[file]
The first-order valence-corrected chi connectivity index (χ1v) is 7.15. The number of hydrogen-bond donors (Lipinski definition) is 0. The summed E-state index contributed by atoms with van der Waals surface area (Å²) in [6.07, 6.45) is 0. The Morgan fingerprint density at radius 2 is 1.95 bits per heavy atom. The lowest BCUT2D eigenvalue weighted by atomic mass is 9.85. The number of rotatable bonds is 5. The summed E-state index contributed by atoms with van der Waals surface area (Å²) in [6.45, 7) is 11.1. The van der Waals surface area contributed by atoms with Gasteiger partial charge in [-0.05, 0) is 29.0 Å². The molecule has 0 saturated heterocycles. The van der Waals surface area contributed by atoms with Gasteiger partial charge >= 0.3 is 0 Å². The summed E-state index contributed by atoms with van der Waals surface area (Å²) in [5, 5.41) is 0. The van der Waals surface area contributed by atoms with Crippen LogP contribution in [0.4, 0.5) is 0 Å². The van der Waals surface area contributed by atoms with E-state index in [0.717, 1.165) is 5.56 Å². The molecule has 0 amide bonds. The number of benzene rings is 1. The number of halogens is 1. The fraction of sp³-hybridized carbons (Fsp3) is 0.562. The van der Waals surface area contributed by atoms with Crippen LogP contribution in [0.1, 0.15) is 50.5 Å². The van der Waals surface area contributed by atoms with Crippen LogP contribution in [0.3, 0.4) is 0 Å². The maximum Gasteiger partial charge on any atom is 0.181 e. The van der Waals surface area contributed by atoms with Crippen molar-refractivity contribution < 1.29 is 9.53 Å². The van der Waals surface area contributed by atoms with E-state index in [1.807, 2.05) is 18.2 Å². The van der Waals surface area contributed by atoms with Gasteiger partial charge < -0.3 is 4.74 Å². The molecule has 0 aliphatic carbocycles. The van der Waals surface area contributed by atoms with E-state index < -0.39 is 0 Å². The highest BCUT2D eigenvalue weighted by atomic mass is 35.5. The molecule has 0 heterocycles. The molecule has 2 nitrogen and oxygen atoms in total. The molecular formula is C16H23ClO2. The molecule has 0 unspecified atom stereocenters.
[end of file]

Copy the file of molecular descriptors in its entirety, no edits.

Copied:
The first-order valence-corrected chi connectivity index (χ1v) is 7.15. The number of hydrogen-bond donors (Lipinski definition) is 0. The summed E-state index contributed by atoms with van der Waals surface area (Å²) in [6.07, 6.45) is 0. The Morgan fingerprint density at radius 2 is 1.95 bits per heavy atom. The lowest BCUT2D eigenvalue weighted by atomic mass is 9.85. The number of rotatable bonds is 5. The summed E-state index contributed by atoms with van der Waals surface area (Å²) in [6.45, 7) is 11.1. The van der Waals surface area contributed by atoms with Gasteiger partial charge in [-0.05, 0) is 29.0 Å². The molecule has 0 saturated heterocycles. The van der Waals surface area contributed by atoms with Gasteiger partial charge >= 0.3 is 0 Å². The summed E-state index contributed by atoms with van der Waals surface area (Å²) in [5, 5.41) is 0. The van der Waals surface area contributed by atoms with Crippen LogP contribution in [0.4, 0.5) is 0 Å². The van der Waals surface area contributed by atoms with E-state index in [0.717, 1.165) is 5.56 Å². The molecule has 0 amide bonds. The number of benzene rings is 1. The number of halogens is 1. The fraction of sp³-hybridized carbons (Fsp3) is 0.562. The van der Waals surface area contributed by atoms with Crippen LogP contribution in [0.1, 0.15) is 50.5 Å². The van der Waals surface area contributed by atoms with Crippen LogP contribution in [0.3, 0.4) is 0 Å². The maximum Gasteiger partial charge on any atom is 0.181 e. The van der Waals surface area contributed by atoms with Crippen molar-refractivity contribution < 1.29 is 9.53 Å². The van der Waals surface area contributed by atoms with E-state index in [1.807, 2.05) is 18.2 Å². The van der Waals surface area contributed by atoms with Gasteiger partial charge < -0.3 is 4.74 Å². The molecule has 0 aliphatic carbocycles. The van der Waals surface area contributed by atoms with E-state index < -0.39 is 0 Å². The highest BCUT2D eigenvalue weighted by atomic mass is 35.5. The molecule has 0 heterocycles. The molecule has 2 nitrogen and oxygen atoms in total. The molecular formula is C16H23ClO2. The molecule has 0 unspecified atom stereocenters.